Since the accelerator can also catalyze the aging of the cured film, the weight proportion of accelerator, based on the polyglycol component 1, should not be greater than about 0.1%. It is preferred that the weight ratio of accelerator to component 1 should be between about 0.01 and 0.07%. The most suitable value of such ratio is about 0.045-0.055%.

It is also suitable, as known, to add along with the accelerator an antioxidant stabilizer, for example one of the polyalkylphenols having sterically hindering substituent groups in one or both of the ortho positions. A particularly suitable stabilizer is 2,6-di(tert.butyl)-p-cresol. The weight percentage of stabilizer, based on the polyglycol component 1 can be between 0 and 5%, suitably between 1 and 5%, the preferred percentage being about 2-2.5%.

EXAMPLE OF THE INVENTION

To achieve a polyurethane coating composition according to this invention, a mixture is made, at a temperature between about 20 and 50C., as follows: To the mixing vessel there is first added 1000 grams of the polyglycol ether resulting from the condensation of propylene oxide with trimethylolpropane, having a molecular weight about 450 and containing 10.5-12% free hydroxyls. To this polyglycolether there is added 23 grams of 2,6-di(tert.butyl)-p-cresol as stabilizer and 0.5 grams of dibutyltin dilaurate as accelerator. When these ingredients are well-mixed, there is further added 1000 grams of the biuret of 1,6-hexamethylene diisocyanate having 21-22% isocyanate groups.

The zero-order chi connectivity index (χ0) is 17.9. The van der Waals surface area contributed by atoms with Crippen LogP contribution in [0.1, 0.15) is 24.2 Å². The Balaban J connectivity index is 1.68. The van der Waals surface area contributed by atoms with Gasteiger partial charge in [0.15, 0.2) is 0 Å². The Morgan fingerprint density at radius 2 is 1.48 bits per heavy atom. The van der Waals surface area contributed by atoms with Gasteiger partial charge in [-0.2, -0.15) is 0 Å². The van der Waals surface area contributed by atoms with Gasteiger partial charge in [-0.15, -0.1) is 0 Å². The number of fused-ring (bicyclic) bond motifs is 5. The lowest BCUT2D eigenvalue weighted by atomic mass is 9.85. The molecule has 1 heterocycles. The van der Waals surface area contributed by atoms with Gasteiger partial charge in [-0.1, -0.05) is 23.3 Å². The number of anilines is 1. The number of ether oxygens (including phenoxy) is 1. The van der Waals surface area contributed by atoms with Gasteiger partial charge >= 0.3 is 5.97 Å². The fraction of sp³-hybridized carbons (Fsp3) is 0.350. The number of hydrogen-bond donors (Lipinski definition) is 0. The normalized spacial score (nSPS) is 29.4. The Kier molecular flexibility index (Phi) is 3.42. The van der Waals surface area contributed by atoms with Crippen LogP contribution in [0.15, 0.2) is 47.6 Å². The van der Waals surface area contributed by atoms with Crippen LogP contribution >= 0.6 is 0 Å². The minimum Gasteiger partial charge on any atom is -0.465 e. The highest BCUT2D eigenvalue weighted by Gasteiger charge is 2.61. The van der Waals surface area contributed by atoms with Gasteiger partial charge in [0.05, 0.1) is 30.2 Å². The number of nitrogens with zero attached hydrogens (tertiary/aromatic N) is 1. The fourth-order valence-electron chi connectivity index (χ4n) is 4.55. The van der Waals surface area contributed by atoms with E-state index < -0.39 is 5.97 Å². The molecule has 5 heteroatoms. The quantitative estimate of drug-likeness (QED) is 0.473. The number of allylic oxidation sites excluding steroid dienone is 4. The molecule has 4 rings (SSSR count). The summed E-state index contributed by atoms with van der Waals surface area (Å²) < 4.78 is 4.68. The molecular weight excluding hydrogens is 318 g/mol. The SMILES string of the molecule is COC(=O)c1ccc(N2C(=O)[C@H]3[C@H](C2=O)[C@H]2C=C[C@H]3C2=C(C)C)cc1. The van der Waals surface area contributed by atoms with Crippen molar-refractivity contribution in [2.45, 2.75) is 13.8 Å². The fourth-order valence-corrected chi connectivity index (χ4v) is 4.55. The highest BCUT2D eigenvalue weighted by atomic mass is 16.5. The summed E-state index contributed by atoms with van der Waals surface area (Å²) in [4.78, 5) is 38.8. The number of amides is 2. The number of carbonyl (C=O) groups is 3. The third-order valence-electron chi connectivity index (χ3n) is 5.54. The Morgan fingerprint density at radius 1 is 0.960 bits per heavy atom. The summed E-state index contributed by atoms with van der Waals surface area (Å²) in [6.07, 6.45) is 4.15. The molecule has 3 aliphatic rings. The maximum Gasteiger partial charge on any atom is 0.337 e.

A homogeneous mixture is obtained by stirring carefully to avoid the formation of air-bubbles or blisters.

This liquid mixture is then cast into a film by pouring on to a substrate or support exemplarily of glass, where it polymerizes or cures to acquire its characteristic film structure. The curing or drying time, which is 24 hours at 20 C., can be reduced to 15 minutes by heating at 140 C. If it is desired to remove the layer of cured film from its support, the surface of the glass or other support is advantageously first treated with a release agent such as magnesium stearate.

The cured coating or film prepared in this manner has the following properties:

______________________________________Breaking strength   100-140 kg/cm2Elongation at break 100-135%Tear Resistance     15 kg/cmScratch Resistance  25-30 grams______________________________________

A particular advantage of the liquid composition of this invention is its relatively low and manageable viscosity before curing.

If, contrary to the teaching of the instant invention, the weights W1 and W2 respectively of components 1 and 2 are used in proportion so that W2 /W1 = 1.28 (i.e. 128 parts by weight of component 2 are mixed with 100 parts by weight of component 1, it is extremely difficult to operate without addition of solvent because the viscosity of this mixture is 4,600 centipoises at 20C. On the other hand when the ratio of W2 /W1 = 1.00 as in this example of the instant invention, the liquid composition has a viscosity of only 2,800 centipoises at the same temperature.